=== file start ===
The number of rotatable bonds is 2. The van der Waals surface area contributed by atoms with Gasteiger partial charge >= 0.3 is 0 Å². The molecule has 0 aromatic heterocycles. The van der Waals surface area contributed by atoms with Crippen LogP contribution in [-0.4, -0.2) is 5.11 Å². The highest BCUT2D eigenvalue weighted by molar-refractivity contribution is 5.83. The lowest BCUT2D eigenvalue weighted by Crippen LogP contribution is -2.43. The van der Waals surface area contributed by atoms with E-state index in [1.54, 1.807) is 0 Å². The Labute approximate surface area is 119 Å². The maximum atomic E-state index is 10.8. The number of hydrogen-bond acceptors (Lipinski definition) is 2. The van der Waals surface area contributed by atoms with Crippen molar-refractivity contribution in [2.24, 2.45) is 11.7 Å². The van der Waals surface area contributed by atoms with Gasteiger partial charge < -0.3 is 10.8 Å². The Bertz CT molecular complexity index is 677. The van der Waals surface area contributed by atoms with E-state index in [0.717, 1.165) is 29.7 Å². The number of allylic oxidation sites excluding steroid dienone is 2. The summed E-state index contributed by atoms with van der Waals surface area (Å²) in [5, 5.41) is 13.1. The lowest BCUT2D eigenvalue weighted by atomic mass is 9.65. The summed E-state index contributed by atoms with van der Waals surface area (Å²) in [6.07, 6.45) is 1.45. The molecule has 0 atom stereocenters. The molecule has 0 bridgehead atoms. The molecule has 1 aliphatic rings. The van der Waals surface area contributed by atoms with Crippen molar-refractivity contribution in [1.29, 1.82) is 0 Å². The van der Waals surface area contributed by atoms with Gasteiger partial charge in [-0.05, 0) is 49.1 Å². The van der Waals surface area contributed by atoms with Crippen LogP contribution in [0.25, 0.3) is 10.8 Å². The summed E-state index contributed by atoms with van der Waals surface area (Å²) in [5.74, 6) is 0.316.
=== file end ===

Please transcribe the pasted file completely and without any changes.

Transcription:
The number of rotatable bonds is 2. The van der Waals surface area contributed by atoms with Gasteiger partial charge >= 0.3 is 0 Å². The molecule has 0 aromatic heterocycles. The van der Waals surface area contributed by atoms with Crippen LogP contribution in [-0.4, -0.2) is 5.11 Å². The highest BCUT2D eigenvalue weighted by molar-refractivity contribution is 5.83. The lowest BCUT2D eigenvalue weighted by Crippen LogP contribution is -2.43. The van der Waals surface area contributed by atoms with E-state index in [1.54, 1.807) is 0 Å². The Labute approximate surface area is 119 Å². The maximum atomic E-state index is 10.8. The number of hydrogen-bond acceptors (Lipinski definition) is 2. The van der Waals surface area contributed by atoms with Crippen molar-refractivity contribution in [2.24, 2.45) is 11.7 Å². The van der Waals surface area contributed by atoms with Gasteiger partial charge < -0.3 is 10.8 Å². The Bertz CT molecular complexity index is 677. The van der Waals surface area contributed by atoms with E-state index in [0.717, 1.165) is 29.7 Å². The number of allylic oxidation sites excluding steroid dienone is 2. The summed E-state index contributed by atoms with van der Waals surface area (Å²) in [5, 5.41) is 13.1. The lowest BCUT2D eigenvalue weighted by atomic mass is 9.65. The summed E-state index contributed by atoms with van der Waals surface area (Å²) in [6.07, 6.45) is 1.45. The molecule has 0 atom stereocenters. The molecule has 0 bridgehead atoms. The molecule has 1 aliphatic rings. The van der Waals surface area contributed by atoms with Crippen molar-refractivity contribution in [1.29, 1.82) is 0 Å². The van der Waals surface area contributed by atoms with Gasteiger partial charge in [-0.05, 0) is 49.1 Å². The van der Waals surface area contributed by atoms with Crippen LogP contribution in [0.25, 0.3) is 10.8 Å². The summed E-state index contributed by atoms with van der Waals surface area (Å²) in [5.74, 6) is 0.316.